Government of Spain furious about the move of a multinational to the Netherlands

by Lorraine Williamson
A move to the Netherlands

The plans of the Spanish billion-dollar company Ferrovial to move its headquarters from Madrid to the Netherlands have not been well received by the Spanish government. Some ministers are furious with the ungrateful director and want to stop the move. 

The company Ferrovial, a Spanish multinational company involved in the design, construction, financing, operation and maintenance of infrastructure such as highways and metro lines, wants to move its headquarters from Madrid to the Netherlands. This announcement sparked outrage from the Spanish government. 

Ferrovial already has an office in Amsterdam that now serves as an office for “international activities”. In the future, this could become the headquarters of the company, which would mean it will disappear from Madrid. 

Ferrovial has more financial options from the Netherlands 

The reason why Ferrovial wants to make this switch is because it would make it easier for the company to obtain loans and benefit from the financial stability in the Netherlands. The group would remain listed in Madrid, but the Dutch shares can also be used in this way on the American stock exchange, a market that Ferrovial considers very valuable. The tax arrangements between America and the Netherlands could facilitate business activities between the two countries. Something that is very attractive to the company as it would like to grow even further in North America.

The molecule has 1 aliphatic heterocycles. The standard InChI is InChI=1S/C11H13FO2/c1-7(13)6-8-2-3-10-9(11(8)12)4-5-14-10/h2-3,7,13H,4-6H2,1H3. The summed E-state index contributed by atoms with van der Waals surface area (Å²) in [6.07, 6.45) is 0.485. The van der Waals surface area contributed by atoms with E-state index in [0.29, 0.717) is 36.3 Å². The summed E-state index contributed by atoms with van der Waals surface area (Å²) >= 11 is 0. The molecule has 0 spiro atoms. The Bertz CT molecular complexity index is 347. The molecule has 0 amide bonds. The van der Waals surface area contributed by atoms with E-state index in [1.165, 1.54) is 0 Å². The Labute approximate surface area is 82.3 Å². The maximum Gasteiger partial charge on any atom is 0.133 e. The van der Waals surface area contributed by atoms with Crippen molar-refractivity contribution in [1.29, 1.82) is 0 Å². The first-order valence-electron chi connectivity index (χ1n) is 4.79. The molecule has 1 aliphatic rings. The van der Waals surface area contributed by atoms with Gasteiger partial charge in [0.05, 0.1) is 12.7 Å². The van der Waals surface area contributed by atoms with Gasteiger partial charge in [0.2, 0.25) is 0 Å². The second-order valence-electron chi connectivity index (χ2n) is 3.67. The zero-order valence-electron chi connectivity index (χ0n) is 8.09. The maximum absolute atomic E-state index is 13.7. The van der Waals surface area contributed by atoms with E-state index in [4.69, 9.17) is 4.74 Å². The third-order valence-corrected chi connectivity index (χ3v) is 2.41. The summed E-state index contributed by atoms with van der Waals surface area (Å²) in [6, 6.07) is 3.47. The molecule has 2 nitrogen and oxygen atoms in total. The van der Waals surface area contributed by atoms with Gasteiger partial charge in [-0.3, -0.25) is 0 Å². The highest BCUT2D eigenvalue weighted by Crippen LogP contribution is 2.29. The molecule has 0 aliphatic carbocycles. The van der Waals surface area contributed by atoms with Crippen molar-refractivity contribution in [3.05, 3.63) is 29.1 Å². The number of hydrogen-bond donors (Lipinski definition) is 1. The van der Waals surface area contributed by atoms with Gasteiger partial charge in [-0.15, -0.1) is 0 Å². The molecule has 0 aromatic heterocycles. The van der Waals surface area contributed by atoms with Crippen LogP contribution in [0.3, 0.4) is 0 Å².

Cogesa Expats

Spanish government furious with ungrateful director 

However, the Spanish government is furious at this decision and calls director Rafael del Pino “ungrateful”. Minister Calviño of Economic Affairs is angry with the CEO of Ferrovial because his company has become very big in Spain because it has been able to benefit from government investments for years. 

The Spanish minister does not stop there and informed Del Pino that she will examine the possibilities within her government to prevent this move. Transport Minister Raquel Sánchez agrees. The ministers are not only concerned about what the Spanish government has done for the company, but also because Ferrovial is of great value to the Spanish economy, the news site wrote earlier today. Currently more than 5,000 people work for Ferovial in Spain and the government also fears for their jobs if this move goes ahead. 

Fear that more companies will leave Spain because of tax havens 

Not only employment at the Spanish company is uncertain, but also the fear that other companies will leave Spain when they see more opportunities for growth elsewhere. The Spanish Minister of Social Affairs finds the fact that companies can benefit from so-called ‘tax havens’ even within Europe disproportionate. According to her, the EU should take firm action against such practices. 

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